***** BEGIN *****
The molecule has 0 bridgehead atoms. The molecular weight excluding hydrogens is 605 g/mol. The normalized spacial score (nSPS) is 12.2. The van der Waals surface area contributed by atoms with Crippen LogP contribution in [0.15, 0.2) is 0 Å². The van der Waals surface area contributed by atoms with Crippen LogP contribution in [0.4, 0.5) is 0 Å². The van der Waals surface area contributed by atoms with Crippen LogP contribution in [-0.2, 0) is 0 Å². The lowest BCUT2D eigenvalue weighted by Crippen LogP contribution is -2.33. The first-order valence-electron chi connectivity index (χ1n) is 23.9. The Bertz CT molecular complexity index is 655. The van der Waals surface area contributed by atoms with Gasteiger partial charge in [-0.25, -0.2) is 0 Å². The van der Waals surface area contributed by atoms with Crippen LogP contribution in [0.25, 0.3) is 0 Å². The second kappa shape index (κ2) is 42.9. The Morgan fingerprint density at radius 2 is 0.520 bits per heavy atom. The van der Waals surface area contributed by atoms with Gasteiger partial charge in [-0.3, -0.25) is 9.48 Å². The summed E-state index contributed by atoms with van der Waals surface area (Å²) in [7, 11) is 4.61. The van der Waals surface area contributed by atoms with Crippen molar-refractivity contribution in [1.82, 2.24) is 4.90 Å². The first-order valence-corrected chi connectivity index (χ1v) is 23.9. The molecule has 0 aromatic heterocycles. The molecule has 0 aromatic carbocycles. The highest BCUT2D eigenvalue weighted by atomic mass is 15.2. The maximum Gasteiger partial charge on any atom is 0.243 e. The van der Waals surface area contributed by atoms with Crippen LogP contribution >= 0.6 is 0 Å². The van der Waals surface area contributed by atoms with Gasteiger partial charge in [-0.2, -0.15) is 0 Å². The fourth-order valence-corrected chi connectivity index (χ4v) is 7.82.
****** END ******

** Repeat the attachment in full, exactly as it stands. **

The molecule has 0 bridgehead atoms. The molecular weight excluding hydrogens is 605 g/mol. The normalized spacial score (nSPS) is 12.2. The van der Waals surface area contributed by atoms with Crippen LogP contribution in [0.15, 0.2) is 0 Å². The van der Waals surface area contributed by atoms with Crippen LogP contribution in [0.4, 0.5) is 0 Å². The van der Waals surface area contributed by atoms with Crippen LogP contribution in [-0.2, 0) is 0 Å². The lowest BCUT2D eigenvalue weighted by Crippen LogP contribution is -2.33. The first-order valence-electron chi connectivity index (χ1n) is 23.9. The Bertz CT molecular complexity index is 655. The van der Waals surface area contributed by atoms with Gasteiger partial charge in [-0.25, -0.2) is 0 Å². The van der Waals surface area contributed by atoms with Crippen LogP contribution in [0.25, 0.3) is 0 Å². The second kappa shape index (κ2) is 42.9. The Morgan fingerprint density at radius 2 is 0.520 bits per heavy atom. The van der Waals surface area contributed by atoms with Gasteiger partial charge in [-0.3, -0.25) is 9.48 Å². The summed E-state index contributed by atoms with van der Waals surface area (Å²) in [7, 11) is 4.61. The van der Waals surface area contributed by atoms with Crippen molar-refractivity contribution in [1.82, 2.24) is 4.90 Å². The first-order valence-corrected chi connectivity index (χ1v) is 23.9. The molecule has 0 aromatic heterocycles. The molecule has 0 aromatic carbocycles. The highest BCUT2D eigenvalue weighted by atomic mass is 15.2. The maximum Gasteiger partial charge on any atom is 0.243 e. The van der Waals surface area contributed by atoms with Crippen LogP contribution >= 0.6 is 0 Å². The van der Waals surface area contributed by atoms with Gasteiger partial charge in [-0.2, -0.15) is 0 Å². The fourth-order valence-corrected chi connectivity index (χ4v) is 7.82.